Macron's Moscow strategy faces first test as Ukraine leader meets Putin in Paris

David Chazan
Emmanuel Macron, the French president, is trying to reset Europe's relations with Moscow - REUTERS

Volodymyr Zelenskiy, the Ukrainian president, faces a formidable test as he tries to negotiate an end to the war with Russian-backed separatists in eastern Ukraine at a summit with Vladimir Putin in Paris on Monday.

Few expect a breakthrough and many Ukrainians fear their comedian-turned-president may give away too much in his first face-to-face talks with the veteran Kremlin leader since he took office in May.

The meeting at the Élysée Palace, mediated by Emmanuel Macron, the French president, and Angela Merkel, the German chancellor, aims to revive efforts to resolve the five-year conflict that has killed more than 13,000 people and displaced millions. 

France and Germany brokered agreements calling for a ceasefire in 2015 but they were never implemented and talks between Ukraine and Russia stalled under Mr Zelenskiy’s predecessor, Petro Poroshenko.

Mr Zelenskiy argues that negotiations with Russia are the only way to resolve the conflict. 

He hopes to reach agreement with Mr Putin on a ceasefire and an exchange of all prisoners, but thousands of people joined an opposition rally in Kiev on Sunday demanding that he uphold the country’s interests.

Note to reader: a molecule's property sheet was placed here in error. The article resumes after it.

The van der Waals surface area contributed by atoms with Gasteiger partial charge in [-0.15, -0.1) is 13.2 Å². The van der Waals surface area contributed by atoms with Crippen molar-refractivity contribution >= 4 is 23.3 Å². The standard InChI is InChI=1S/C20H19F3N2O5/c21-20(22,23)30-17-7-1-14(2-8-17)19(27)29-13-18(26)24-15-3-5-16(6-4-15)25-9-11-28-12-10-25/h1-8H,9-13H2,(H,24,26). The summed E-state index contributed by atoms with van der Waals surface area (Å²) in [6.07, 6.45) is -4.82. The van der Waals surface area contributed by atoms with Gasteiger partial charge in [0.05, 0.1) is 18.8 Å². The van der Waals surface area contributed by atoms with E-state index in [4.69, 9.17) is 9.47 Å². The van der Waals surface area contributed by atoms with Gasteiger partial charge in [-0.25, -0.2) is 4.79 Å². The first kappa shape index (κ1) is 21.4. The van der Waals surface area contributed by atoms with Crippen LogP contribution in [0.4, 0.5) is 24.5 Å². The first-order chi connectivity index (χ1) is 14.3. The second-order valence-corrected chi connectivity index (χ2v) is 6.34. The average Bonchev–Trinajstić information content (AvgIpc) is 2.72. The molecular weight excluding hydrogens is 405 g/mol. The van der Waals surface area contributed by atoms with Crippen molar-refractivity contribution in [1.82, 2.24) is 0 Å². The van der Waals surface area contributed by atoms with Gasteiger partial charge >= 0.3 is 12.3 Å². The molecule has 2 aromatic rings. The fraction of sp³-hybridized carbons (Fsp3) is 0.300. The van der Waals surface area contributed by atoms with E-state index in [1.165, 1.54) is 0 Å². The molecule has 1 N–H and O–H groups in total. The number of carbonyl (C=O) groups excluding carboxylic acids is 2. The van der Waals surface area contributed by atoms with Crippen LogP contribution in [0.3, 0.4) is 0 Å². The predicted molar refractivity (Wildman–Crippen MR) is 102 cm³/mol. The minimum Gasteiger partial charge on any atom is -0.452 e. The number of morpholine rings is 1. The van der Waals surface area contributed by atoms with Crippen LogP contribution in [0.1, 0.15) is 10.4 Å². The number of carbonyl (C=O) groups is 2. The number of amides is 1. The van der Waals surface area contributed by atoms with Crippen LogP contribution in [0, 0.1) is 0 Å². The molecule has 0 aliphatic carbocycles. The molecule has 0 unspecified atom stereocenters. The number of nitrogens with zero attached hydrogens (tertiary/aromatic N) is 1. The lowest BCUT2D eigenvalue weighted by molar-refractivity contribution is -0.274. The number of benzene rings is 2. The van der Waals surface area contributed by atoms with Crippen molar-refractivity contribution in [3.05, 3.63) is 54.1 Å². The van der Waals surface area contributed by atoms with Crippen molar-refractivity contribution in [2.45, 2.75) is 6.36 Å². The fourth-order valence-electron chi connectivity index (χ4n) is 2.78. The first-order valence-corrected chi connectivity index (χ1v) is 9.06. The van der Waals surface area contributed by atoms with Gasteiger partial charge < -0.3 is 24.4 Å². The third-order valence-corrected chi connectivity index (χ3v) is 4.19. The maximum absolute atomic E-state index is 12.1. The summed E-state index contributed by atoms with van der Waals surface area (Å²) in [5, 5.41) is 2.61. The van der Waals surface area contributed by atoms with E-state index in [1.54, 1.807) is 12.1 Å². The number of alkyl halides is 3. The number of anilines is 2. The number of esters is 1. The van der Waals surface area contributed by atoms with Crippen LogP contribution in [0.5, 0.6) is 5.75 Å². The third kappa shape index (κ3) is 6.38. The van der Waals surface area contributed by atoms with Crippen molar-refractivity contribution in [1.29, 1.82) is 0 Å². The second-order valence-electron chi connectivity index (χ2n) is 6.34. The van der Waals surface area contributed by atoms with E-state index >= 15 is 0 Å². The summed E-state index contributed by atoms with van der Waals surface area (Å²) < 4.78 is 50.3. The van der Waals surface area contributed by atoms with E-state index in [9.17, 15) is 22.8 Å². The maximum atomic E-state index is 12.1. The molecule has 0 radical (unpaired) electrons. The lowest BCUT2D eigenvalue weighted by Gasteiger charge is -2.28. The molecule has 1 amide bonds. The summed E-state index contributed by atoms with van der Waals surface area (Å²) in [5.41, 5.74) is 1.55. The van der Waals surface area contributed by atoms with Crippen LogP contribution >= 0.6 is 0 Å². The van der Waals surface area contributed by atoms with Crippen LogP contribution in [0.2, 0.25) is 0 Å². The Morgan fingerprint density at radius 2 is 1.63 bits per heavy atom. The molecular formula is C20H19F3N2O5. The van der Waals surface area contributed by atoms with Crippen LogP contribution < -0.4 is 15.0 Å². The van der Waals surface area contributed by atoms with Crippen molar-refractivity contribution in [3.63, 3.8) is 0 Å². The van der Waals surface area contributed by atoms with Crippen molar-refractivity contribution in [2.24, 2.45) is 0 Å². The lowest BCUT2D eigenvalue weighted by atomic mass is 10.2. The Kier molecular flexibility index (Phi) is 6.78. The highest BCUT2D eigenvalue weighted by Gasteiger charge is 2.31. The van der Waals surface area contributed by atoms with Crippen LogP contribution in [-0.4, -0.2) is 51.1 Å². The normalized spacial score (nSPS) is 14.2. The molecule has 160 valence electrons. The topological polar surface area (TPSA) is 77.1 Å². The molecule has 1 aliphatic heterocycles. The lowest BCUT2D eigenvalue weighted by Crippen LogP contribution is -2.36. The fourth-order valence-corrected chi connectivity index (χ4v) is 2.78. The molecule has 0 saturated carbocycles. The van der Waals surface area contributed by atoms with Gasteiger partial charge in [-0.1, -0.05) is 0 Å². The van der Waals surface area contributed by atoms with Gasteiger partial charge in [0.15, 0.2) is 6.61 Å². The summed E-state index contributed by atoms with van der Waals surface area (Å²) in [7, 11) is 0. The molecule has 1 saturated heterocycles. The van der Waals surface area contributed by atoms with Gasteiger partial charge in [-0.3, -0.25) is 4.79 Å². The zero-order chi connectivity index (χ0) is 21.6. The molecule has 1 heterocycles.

“We don’t need peace at any cost under Russian conditions,” said Tamara Lukashuk, 52.

The determination of Ukraine’s allies to check Russian aggression now has to compete with Donald Trump’s admiration for Mr Putin and Mr Macron’s drive to reset Europe’s relations with Moscow.

 

The French president pushed hard for the four way “Normandy format” summit. It is seen as a test of his efforts to bring Moscow back in from the cold after five years of sanctions imposed by the United States and the European Union over Russia’s actions in Ukraine.

 Russian President Vladimir Putin Credit: GETTY

But Kyiv is wary of Mr Macron’s overtures to Moscow and also fears that the construction of a controversial natural gas pipeline from Russia to Germany will strengthen Russian influence in Europe. 

The summit comes amid tensions between Germany and Russia over a murder in Berlin. Relations between Paris and Moscow have also been strained by reports that Russian spies used the French Alps as a base to plot killings around Europe, possibly including the poisoning of defector Sergei Skripal in Salisbury last year.

Germany expelled two Russian diplomats last week after prosecutors said the killing of a Georgian man on the streets of Berlin in August appeared to have been ordered by the Russian authorities.

Annegret Kramp-Karrenbauer, Ms Merkel’s defence minister and the leader of her party, told a German Sunday newspaper: “Now the Russian side must finally make its contribution to clearing up this crime. And we will have to discuss and decide on further reactions in the German government.”

Ms Merkel will hold bilateral talks with Mr Putin on the sidelines of the summit.